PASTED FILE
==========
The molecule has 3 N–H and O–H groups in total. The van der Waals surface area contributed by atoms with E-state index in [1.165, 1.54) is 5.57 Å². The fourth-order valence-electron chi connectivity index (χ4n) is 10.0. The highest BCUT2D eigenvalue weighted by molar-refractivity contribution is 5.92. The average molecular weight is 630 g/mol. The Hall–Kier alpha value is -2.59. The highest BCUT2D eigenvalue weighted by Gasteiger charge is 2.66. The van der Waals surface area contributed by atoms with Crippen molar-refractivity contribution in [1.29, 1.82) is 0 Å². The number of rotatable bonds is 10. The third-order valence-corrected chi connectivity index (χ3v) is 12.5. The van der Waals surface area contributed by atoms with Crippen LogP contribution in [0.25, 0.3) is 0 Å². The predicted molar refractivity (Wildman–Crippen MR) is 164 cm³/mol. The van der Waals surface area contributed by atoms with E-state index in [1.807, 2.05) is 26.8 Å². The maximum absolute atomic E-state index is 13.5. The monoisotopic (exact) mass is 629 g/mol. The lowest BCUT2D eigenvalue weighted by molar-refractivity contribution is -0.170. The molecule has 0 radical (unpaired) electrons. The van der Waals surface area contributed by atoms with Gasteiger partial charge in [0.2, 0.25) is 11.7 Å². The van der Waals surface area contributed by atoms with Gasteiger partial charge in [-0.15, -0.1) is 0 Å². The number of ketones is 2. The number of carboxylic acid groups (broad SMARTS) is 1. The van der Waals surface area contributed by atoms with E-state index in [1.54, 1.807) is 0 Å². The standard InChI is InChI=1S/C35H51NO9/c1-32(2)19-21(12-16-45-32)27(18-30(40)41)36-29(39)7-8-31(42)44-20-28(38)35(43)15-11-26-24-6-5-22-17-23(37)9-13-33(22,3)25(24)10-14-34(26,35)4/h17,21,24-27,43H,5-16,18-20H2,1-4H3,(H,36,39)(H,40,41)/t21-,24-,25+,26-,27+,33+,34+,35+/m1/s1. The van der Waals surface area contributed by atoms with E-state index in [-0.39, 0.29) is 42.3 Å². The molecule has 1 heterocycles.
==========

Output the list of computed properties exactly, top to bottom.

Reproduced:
The molecule has 3 N–H and O–H groups in total. The van der Waals surface area contributed by atoms with E-state index in [1.165, 1.54) is 5.57 Å². The fourth-order valence-electron chi connectivity index (χ4n) is 10.0. The highest BCUT2D eigenvalue weighted by molar-refractivity contribution is 5.92. The average molecular weight is 630 g/mol. The Hall–Kier alpha value is -2.59. The highest BCUT2D eigenvalue weighted by Gasteiger charge is 2.66. The van der Waals surface area contributed by atoms with Crippen molar-refractivity contribution in [1.29, 1.82) is 0 Å². The number of rotatable bonds is 10. The third-order valence-corrected chi connectivity index (χ3v) is 12.5. The van der Waals surface area contributed by atoms with Crippen LogP contribution in [0.25, 0.3) is 0 Å². The predicted molar refractivity (Wildman–Crippen MR) is 164 cm³/mol. The van der Waals surface area contributed by atoms with E-state index in [1.807, 2.05) is 26.8 Å². The maximum absolute atomic E-state index is 13.5. The monoisotopic (exact) mass is 629 g/mol. The lowest BCUT2D eigenvalue weighted by molar-refractivity contribution is -0.170. The molecule has 0 radical (unpaired) electrons. The van der Waals surface area contributed by atoms with Gasteiger partial charge in [0.2, 0.25) is 11.7 Å². The van der Waals surface area contributed by atoms with Gasteiger partial charge in [-0.15, -0.1) is 0 Å². The number of ketones is 2. The number of carboxylic acid groups (broad SMARTS) is 1. The van der Waals surface area contributed by atoms with E-state index in [1.54, 1.807) is 0 Å². The standard InChI is InChI=1S/C35H51NO9/c1-32(2)19-21(12-16-45-32)27(18-30(40)41)36-29(39)7-8-31(42)44-20-28(38)35(43)15-11-26-24-6-5-22-17-23(37)9-13-33(22,3)25(24)10-14-34(26,35)4/h17,21,24-27,43H,5-16,18-20H2,1-4H3,(H,36,39)(H,40,41)/t21-,24-,25+,26-,27+,33+,34+,35+/m1/s1. The van der Waals surface area contributed by atoms with E-state index in [-0.39, 0.29) is 42.3 Å². The molecule has 1 heterocycles.